Understanding the thought process is also a contribution of the Medicine Wheel and the 12 Steps found in the Wellbriety for Prisons Program. One way of doing this is through the use of mind maps. A mind map is a picture of what is going on with our thoughts and feelings. Getting our heart and mind out on paper in a visual way helps us not to be stuck in words and concepts. A mind map brings life to words and concepts so that we feel what we are talking about.

Another part of the cognitive self change approach contained right within the Medicine Wheel and the 12 Steps Program understands self talk. Self-talk is that conversation which we are having with ourselves right at this moment.. But do we really know what we are saying to ourselves? We can learn to pay attention to how we are talking to ourselves and to not fall prey to our own negative self-talk. We can then replace negative self-talk with positive, helpful self-talk. Negative self talk is like a predator who is stalking us and waiting for our own negative instructions to ourselves to become harmful behavior. It's just a matter of time. These voices are also called "super ego voices" because they are designed to protect our own egotism and keep it going. The cognitive self change component of the Prisons program shows how to replace harmful self talk with healing self talk.

How it works

Blaine Wood (Woody) talks about the cognitive learning experience in the Prisons program. He says, "If you have the right facilitator it's very exciting to start discovering stuff that you really didn't know about yourself. Depending on how it is delivered, I think cognitive self change can be very helpful. If its delivered with pictures and kinesthetic learning then I can change. If I help you see a problem with you two things could happen. You could develop a resentment of me, or you could get excited. The automatic thing that will happen is the motivation to want to change it. And that comes from Great Spirit."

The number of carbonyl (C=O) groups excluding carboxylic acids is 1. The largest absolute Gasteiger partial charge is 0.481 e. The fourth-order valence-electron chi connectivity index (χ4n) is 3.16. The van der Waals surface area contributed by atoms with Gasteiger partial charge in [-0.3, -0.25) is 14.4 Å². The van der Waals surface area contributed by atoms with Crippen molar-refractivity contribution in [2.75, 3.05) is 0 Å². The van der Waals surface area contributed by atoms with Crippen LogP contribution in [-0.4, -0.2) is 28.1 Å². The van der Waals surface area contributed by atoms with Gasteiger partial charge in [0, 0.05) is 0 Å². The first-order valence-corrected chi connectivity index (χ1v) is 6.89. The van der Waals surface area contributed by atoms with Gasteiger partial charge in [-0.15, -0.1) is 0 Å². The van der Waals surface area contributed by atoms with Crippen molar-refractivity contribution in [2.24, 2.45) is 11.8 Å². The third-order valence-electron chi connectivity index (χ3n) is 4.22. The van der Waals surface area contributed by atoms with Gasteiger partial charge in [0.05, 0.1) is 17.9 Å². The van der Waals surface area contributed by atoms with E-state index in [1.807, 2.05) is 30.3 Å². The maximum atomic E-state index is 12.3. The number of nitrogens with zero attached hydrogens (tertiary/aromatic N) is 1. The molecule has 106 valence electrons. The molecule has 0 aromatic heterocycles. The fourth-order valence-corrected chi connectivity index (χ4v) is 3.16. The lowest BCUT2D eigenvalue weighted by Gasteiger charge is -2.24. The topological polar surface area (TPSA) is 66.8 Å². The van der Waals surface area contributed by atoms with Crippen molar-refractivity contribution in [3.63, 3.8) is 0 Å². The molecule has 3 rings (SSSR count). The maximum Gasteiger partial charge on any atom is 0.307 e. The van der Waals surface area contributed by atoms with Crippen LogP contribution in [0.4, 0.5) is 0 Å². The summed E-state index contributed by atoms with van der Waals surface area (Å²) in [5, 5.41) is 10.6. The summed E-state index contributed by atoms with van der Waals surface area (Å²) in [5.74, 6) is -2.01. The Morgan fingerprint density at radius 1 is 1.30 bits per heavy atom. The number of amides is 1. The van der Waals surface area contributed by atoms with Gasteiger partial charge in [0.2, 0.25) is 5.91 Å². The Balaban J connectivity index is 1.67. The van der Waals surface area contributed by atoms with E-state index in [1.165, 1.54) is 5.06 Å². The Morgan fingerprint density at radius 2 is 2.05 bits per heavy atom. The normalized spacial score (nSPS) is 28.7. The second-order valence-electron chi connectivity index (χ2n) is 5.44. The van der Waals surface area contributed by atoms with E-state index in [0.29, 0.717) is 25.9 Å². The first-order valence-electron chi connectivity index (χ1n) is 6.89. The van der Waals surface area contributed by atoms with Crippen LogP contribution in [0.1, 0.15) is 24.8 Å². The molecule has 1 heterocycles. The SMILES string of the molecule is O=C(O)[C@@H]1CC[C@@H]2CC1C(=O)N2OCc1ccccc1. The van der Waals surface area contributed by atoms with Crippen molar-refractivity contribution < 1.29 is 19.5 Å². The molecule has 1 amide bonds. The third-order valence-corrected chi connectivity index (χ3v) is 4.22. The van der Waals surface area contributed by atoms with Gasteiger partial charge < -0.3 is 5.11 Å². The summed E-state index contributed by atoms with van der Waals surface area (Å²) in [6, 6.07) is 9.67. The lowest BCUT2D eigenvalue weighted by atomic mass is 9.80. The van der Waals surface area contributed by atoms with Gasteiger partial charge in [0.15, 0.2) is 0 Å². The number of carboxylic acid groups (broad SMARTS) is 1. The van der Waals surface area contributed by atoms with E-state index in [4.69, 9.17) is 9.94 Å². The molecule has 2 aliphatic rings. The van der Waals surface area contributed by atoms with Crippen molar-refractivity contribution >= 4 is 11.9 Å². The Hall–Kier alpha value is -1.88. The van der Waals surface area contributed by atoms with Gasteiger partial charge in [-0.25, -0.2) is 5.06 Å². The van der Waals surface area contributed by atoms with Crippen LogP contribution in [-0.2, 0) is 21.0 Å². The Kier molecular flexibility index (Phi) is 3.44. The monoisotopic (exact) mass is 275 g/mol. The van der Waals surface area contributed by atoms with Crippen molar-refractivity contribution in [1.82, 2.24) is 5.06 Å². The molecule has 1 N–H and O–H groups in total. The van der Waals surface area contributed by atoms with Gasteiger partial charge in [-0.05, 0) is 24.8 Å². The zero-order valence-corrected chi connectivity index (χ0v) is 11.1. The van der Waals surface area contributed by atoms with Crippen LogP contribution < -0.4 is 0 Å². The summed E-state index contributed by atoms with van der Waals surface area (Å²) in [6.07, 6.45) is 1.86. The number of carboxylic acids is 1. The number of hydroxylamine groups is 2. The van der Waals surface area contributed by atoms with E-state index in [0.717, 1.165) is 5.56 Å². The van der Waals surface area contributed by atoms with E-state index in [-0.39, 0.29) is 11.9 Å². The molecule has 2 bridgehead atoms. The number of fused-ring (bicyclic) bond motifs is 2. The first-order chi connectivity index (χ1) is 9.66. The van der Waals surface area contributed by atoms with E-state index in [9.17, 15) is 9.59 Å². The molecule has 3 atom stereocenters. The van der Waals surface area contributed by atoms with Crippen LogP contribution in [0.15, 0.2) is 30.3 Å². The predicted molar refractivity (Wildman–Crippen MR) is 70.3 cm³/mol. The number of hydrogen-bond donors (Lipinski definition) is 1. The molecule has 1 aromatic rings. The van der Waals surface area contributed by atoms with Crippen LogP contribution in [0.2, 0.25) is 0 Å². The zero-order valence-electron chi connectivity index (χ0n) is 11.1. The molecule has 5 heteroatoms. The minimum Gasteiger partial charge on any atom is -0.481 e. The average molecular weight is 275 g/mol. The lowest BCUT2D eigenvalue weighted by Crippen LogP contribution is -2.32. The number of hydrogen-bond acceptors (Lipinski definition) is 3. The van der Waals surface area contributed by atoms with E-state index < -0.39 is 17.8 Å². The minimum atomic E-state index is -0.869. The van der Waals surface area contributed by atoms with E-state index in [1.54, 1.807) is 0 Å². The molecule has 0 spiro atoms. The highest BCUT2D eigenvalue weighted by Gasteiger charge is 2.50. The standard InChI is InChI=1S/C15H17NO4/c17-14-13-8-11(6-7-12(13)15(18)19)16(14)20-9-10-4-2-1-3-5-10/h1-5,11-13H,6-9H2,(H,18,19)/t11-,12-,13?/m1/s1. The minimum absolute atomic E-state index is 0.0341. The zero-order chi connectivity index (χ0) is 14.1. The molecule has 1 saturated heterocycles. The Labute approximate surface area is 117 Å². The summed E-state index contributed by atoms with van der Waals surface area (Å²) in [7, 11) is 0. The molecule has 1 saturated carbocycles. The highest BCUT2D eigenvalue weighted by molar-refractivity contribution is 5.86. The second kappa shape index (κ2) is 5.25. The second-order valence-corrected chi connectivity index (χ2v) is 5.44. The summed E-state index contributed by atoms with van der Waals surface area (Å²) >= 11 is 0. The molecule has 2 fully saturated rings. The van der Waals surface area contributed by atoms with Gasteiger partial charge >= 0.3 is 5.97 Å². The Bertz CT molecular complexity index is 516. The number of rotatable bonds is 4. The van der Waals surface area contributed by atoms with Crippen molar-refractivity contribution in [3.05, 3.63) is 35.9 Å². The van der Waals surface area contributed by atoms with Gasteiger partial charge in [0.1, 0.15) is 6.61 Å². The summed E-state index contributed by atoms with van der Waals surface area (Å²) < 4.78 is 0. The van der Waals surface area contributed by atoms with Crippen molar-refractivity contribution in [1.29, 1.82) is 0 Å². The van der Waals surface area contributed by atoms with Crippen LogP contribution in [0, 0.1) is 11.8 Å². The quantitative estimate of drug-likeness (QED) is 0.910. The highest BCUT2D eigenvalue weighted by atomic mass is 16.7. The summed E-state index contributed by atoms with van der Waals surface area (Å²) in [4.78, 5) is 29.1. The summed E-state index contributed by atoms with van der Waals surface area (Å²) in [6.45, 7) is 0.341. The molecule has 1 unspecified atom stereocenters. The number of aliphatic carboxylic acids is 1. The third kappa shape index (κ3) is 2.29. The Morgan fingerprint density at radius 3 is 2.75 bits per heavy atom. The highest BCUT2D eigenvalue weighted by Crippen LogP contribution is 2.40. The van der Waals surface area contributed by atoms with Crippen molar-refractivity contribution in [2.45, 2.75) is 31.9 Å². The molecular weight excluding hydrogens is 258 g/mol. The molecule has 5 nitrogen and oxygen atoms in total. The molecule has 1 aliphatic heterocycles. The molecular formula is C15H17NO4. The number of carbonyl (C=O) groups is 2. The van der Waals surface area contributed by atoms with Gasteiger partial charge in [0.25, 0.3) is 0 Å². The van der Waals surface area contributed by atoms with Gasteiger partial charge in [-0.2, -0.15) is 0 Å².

Understanding the criminal mind is a part of the Prisons program that has great potential for helping people break the logjams that often come up in ordinary 12 Step programs. Most 12 Step work doesn't include knowledge about how our beliefs, attitudes, and mindsets make it difficult for us to take a look at ourselves.

"When you go into a prison there are mindsets, beliefs and attitudes towards treatment, treatment providers, and staff," explains Woody. "The 12 Steps are about reducing and removing resentment and de-victimizing. In the criminal mind a set pattern that is not worked on makes it harder, and sometimes even impossible to remove a resentment. You can write that 4th Step inventory all you want, but if you don't discover that you have a belief, mindset and attitude, you won't understand why you are trying to remove a resentment. And so its more difficult."

Wellbriety for Prisons provides a network of supportive programs for individuals within the prison system, in treatment centers, half-way houses, pre-release centers and in the community. These programs provide resources, emotional, mental, physical, and spiritual support for Native Americans who are looking for a traditional alternative for recovery support and relapse prevention.

Photo Credit: Building a Sweat Lodge, by Darin Barry on Flickr. Creative Commons License.

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Education for Liberation!

Peter S. Lopez aka: Peta